A decline in Europe of 3.4% and North America of 2.4% for JLR contributed to a weaker 2017 fourth-quarter net income for Tata of around £189 million. This figure is far short of Bloomberg's estimate of £261m. JLR’s profit before tax for the period was £192m, reports Bloomberg.
Despite the wider downturn, both the Jaguar and Land Rover brands posted stronger year-on-year sales in the UK of 20% and 18% growth respectively. However, January 2018 figures are less encouraging - Jaguar is down 19.3% compared with the same month last year, while Land Rover has shown more modest growth of 4.3%.
“We have delivered credible financial results in a challenging period, during which JLR has continued to over-proportionally invest in long-term growth and autonomous, connected and electric technologies. Despite headwinds and uncertainty in some markets, JLR still delivered increased unit sales as we continued the launch schedule for new models,” said CEO Ralf Speth.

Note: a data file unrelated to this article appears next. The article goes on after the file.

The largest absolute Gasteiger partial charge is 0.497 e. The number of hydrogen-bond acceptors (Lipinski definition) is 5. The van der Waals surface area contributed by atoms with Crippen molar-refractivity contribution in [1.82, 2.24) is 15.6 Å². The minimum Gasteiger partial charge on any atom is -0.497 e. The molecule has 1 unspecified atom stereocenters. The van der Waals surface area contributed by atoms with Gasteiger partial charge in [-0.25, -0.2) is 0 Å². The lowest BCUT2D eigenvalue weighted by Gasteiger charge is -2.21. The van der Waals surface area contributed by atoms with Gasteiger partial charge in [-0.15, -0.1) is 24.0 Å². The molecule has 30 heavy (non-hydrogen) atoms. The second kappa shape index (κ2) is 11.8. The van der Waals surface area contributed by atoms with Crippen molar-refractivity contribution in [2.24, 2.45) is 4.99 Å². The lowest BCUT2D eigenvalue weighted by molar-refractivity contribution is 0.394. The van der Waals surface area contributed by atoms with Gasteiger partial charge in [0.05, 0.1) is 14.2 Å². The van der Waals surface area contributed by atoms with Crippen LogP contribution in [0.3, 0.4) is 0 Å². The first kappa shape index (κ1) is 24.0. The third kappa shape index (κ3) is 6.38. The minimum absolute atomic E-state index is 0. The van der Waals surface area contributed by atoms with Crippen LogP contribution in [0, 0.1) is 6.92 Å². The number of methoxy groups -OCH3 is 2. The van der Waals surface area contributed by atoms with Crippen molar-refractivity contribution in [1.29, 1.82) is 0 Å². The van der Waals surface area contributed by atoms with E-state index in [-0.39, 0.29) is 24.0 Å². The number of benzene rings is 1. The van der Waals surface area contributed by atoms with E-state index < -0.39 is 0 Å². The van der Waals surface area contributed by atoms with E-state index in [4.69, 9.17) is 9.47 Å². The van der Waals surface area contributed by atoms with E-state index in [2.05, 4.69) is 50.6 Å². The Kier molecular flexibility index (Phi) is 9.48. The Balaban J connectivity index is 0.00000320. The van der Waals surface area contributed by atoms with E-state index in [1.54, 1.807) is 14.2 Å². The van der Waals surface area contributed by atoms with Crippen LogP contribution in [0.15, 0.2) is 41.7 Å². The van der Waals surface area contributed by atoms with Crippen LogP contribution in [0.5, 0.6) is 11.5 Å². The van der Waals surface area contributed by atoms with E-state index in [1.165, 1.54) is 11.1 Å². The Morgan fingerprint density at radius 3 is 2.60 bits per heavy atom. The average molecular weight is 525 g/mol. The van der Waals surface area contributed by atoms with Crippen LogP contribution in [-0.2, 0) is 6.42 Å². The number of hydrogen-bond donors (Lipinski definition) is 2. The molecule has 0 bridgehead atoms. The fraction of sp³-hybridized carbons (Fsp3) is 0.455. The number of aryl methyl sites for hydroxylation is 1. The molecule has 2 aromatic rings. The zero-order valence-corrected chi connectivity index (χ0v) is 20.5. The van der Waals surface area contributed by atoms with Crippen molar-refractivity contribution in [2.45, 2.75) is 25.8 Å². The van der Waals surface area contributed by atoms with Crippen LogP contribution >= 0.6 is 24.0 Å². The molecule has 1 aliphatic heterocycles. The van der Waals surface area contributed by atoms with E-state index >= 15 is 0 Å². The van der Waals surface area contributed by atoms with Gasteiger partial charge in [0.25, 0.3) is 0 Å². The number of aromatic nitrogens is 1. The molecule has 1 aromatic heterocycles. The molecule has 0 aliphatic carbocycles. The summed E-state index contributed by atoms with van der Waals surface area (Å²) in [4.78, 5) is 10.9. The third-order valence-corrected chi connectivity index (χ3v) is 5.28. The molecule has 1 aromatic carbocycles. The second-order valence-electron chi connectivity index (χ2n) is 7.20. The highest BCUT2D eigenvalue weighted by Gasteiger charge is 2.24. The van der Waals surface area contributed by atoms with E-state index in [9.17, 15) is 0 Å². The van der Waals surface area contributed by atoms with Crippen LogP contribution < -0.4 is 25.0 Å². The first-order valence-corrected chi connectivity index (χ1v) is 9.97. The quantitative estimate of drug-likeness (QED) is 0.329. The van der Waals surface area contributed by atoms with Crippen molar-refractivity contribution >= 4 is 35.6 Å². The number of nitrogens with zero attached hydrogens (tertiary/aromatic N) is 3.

The output of JLR’s Halewood plant will be cut in light of slower sales of the two brands, although a JLR spokesman attributed the drop to Brexit uncertainty and consumer confusion over diesel.
A reported slowdown in deliveries of the Evoque and Range Rover Sport was also to blame. A facelifted version of the Range Rover Sport began deliveries this month, while a facelifted Evoque arrives in 2019, with a hybrid variant mooted for production.
“JLR has delivered another record-breaking year in vehicle sales in what is now the seventh year of successive growth for Britain's largest car manufacturer,” said the spokesman. “However, the automotive industry continues to face a range of challenges which are adversely affecting consumer confidence.”